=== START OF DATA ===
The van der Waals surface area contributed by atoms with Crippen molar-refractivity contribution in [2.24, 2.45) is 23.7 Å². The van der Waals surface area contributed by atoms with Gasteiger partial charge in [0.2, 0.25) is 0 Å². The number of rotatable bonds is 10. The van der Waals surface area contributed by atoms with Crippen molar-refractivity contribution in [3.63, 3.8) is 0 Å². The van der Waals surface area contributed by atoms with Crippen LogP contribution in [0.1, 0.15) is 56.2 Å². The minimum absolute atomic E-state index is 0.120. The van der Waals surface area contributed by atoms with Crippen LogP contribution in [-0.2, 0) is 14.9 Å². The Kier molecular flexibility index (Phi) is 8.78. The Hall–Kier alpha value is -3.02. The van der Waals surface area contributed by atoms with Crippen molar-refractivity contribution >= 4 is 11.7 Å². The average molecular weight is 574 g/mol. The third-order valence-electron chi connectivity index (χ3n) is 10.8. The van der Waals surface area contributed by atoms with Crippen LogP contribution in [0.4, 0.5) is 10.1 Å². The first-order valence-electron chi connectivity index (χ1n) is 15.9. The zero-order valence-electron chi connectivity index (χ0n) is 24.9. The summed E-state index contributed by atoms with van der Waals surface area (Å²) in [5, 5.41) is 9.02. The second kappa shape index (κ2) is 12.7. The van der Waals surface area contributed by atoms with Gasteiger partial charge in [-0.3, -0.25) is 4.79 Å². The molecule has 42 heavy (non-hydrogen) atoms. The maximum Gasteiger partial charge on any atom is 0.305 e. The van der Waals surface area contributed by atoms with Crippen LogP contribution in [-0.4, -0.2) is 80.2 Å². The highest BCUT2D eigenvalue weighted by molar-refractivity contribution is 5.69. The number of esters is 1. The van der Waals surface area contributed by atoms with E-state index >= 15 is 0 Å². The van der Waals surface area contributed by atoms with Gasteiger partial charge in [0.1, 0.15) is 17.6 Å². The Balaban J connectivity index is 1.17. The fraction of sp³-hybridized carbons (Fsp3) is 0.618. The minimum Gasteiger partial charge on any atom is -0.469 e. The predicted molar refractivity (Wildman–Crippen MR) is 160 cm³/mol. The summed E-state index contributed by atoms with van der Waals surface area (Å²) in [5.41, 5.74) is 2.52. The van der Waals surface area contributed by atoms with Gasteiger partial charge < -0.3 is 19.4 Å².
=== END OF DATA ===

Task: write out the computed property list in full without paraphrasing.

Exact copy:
The van der Waals surface area contributed by atoms with Crippen molar-refractivity contribution in [2.24, 2.45) is 23.7 Å². The van der Waals surface area contributed by atoms with Gasteiger partial charge in [0.2, 0.25) is 0 Å². The number of rotatable bonds is 10. The van der Waals surface area contributed by atoms with Crippen molar-refractivity contribution in [3.63, 3.8) is 0 Å². The van der Waals surface area contributed by atoms with Crippen LogP contribution in [0.1, 0.15) is 56.2 Å². The minimum absolute atomic E-state index is 0.120. The van der Waals surface area contributed by atoms with Crippen LogP contribution in [-0.2, 0) is 14.9 Å². The Kier molecular flexibility index (Phi) is 8.78. The Hall–Kier alpha value is -3.02. The van der Waals surface area contributed by atoms with Crippen molar-refractivity contribution >= 4 is 11.7 Å². The average molecular weight is 574 g/mol. The third-order valence-electron chi connectivity index (χ3n) is 10.8. The van der Waals surface area contributed by atoms with Crippen LogP contribution in [0.4, 0.5) is 10.1 Å². The first-order valence-electron chi connectivity index (χ1n) is 15.9. The zero-order valence-electron chi connectivity index (χ0n) is 24.9. The summed E-state index contributed by atoms with van der Waals surface area (Å²) in [5, 5.41) is 9.02. The second kappa shape index (κ2) is 12.7. The van der Waals surface area contributed by atoms with Gasteiger partial charge in [-0.3, -0.25) is 4.79 Å². The molecule has 42 heavy (non-hydrogen) atoms. The maximum Gasteiger partial charge on any atom is 0.305 e. The van der Waals surface area contributed by atoms with Crippen LogP contribution in [-0.4, -0.2) is 80.2 Å². The highest BCUT2D eigenvalue weighted by molar-refractivity contribution is 5.69. The number of esters is 1. The van der Waals surface area contributed by atoms with E-state index >= 15 is 0 Å². The van der Waals surface area contributed by atoms with Gasteiger partial charge in [0.1, 0.15) is 17.6 Å². The Balaban J connectivity index is 1.17. The fraction of sp³-hybridized carbons (Fsp3) is 0.618. The minimum Gasteiger partial charge on any atom is -0.469 e. The predicted molar refractivity (Wildman–Crippen MR) is 160 cm³/mol. The summed E-state index contributed by atoms with van der Waals surface area (Å²) in [5.41, 5.74) is 2.52. The van der Waals surface area contributed by atoms with Gasteiger partial charge < -0.3 is 19.4 Å².